waskington state lake images
WATERLINE - September, 2013

Sediment cores reconstruct environmental history of South Puget Sound lakes

By Jeffrey H. Tepper, Geology Department, University of Puget Sound


The sediment on the bottom of a lake exerts an important influence on water quality and aquatic life. For example, sediment may function as a sink and/or a source for nutrients, heavy metals, and other pollutants, and it is home to benthic organisms. In addition, lake sediments are an archive of lake history and can record changes in climate, water quality, or land use within the drainage basin.

For the past ten years, students and faculty in the Geology Department at the University of Puget Sound have been studying lakes in the South Puget Sound area, focusing in particular on those in and around the city of Lakewood, Washington. Although these lakes are near one another, they differ significantly in water chemistry and in overall health. A goal of our studies has been to use sediment cores to reconstruct the environmental histories of individual lakes, identify human impacts, and thereby develop a better understanding of the causes of ongoing water quality problems. This article compares two neighboring lakes in Lakewood — Gravelly Lake and Waughop Lake – that share the same geologic origin but have responded very differently to human disturbance over the past 150 years.

Overview of Lakewood area lakes


Fig 1. Google Earth image showing lakes in the Lakewood, WA, area. The prominent SW-NE trending road east of American Lake is Interstate 5.

A satellite image of the Lakewood area (Fig. 1) shows half a dozen lakes, the largest of which is American Lake. With the exception of Lake Steilacoom, all of these are natural kettle lakes that occupy depressions formed by the melting of ice blocks during glacial retreat about 13,000 years ago. The area is underlain by a heterogeneous blanket of glacial and non-glacial sediment up to 2000 feet thick, which hosts a shallow unconfined aquifer as well as a deeper “sea level aquifer” (Dinicola, USGS SIR 2005-5035). The highly permeable near-surface sediments facilitate shallow groundwater flow between many of the lakes; for example, allowing water from American Lake to feed springs in Gravelly Lake, which in turn feeds springs in Lake Steilacoom.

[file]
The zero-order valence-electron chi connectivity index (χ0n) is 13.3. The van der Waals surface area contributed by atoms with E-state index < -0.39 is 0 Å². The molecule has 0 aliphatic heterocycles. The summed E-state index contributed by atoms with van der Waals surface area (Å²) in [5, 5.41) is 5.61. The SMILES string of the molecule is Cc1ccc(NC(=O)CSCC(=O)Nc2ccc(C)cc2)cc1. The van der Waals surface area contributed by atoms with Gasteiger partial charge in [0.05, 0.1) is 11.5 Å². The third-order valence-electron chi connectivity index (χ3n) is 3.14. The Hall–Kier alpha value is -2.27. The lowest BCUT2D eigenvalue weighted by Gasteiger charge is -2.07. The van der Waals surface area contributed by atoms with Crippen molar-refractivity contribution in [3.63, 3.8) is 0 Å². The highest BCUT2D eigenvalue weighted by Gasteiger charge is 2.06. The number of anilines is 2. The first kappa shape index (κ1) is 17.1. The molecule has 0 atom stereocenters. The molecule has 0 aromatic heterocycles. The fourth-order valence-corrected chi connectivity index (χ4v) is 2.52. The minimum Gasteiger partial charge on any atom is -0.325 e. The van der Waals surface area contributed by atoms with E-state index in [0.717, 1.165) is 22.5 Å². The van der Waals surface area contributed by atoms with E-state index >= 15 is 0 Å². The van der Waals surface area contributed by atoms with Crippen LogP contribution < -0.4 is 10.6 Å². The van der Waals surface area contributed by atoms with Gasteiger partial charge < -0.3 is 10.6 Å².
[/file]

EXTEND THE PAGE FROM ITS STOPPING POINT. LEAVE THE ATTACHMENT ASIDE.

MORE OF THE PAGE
Gravelly Lake

Gravelly Lake, with a surface area of 148 acres and maximum depth of about 18 meters, is one of the deeper lakes in the area. It receives surface runoff from a small drainage basin (420 acres) but its main water sources are springs, some fed by shallow interflow from American Lake and others from deeper aquifer(s). Gravelly Lake has no surface outflows. This lake originally attracted our attention because of its unique water chemistry, which is distinct from the adjacent lakes in having higher pH and alkalinity, higher calcium (Ca) and magnesium (Mg), and, most notably, higher silicon (Si), which promotes annual diatom blooms. The water is also unusually clear (with Secchi depths of up to 9 meters) and turns a bright turquoise blue every summer.

University of Puget Sound student Ben Shapiro studied the water chemistry of Gravelly Lake for his thesis in 2009 and was able to show that the main water source for the lake is the “deep groundwater” springs, which are also the source of the Si-rich water. This led to the question of how these springs acquire their Si-rich character. Two hypotheses were proposed: (1) the waters are coming from a deep aquifer where higher temperature and a longer residence time promote greater dissolution of silicate minerals, or (2) the waters are coming from a shallow aquifer that has been contaminated by septic system effluent containing sodium silicate, a component of detergents.

Screen Shot 2013-08-20 at 10.59.26 AM

Fig 2. Biogenic silica accumulation rate in Gravelly Lake. The onset of increasing accumulation rates coincides with the introduction of cattle and sheep into the area around 1835. Data from unpublished University of Puget Sound B.S. thesis of Paul Woodward (2011).

To evaluate these hypotheses, a 1.5 meter sediment core was collected from the center of Gravelly Lake in May 2010. The core was sliced into sections one centimeter thick and analyzed for a variety of parameters including organic content, biogenic silica (diatom content), phosphorus, carbon and nitrogen isotope ratios, and heavy metals: lead (Pb), zinc (Zn), copper (Cu), and arsenic (As). The 210Pb method was used to date the core, providing high-resolution age control as well as a record of changing sediment accumulation rates over the past 150 years or so. The results of these analyses revealed a series of abrupt changes beginning at a core depth of about 42 centimeters. Above this point, biogenic silica accumulation rates increased five-fold (Fig. 2), phosphorus accumulation rates tripled, and the rate of sediment accumulation, particularly algal matter, also began rising. These shifts, particularly the increased nutrient loading, are consistent with human disturbance of the lake, but the onset of the change – around 1840 – is far too early to attribute to detergents.


Fig 3. Map of Puget Sound Agricultural Company lands around Gravelly Lake in 1855. Note that north is not at the top on this map. American Lake is the large labeled water body in the center of the map; Gravelly is the smaller labeled lake just north of American Lake. The stippled pattern indicates lands used for pasturing of livestock. (Map downloaded from http://www.sos.wa.gov)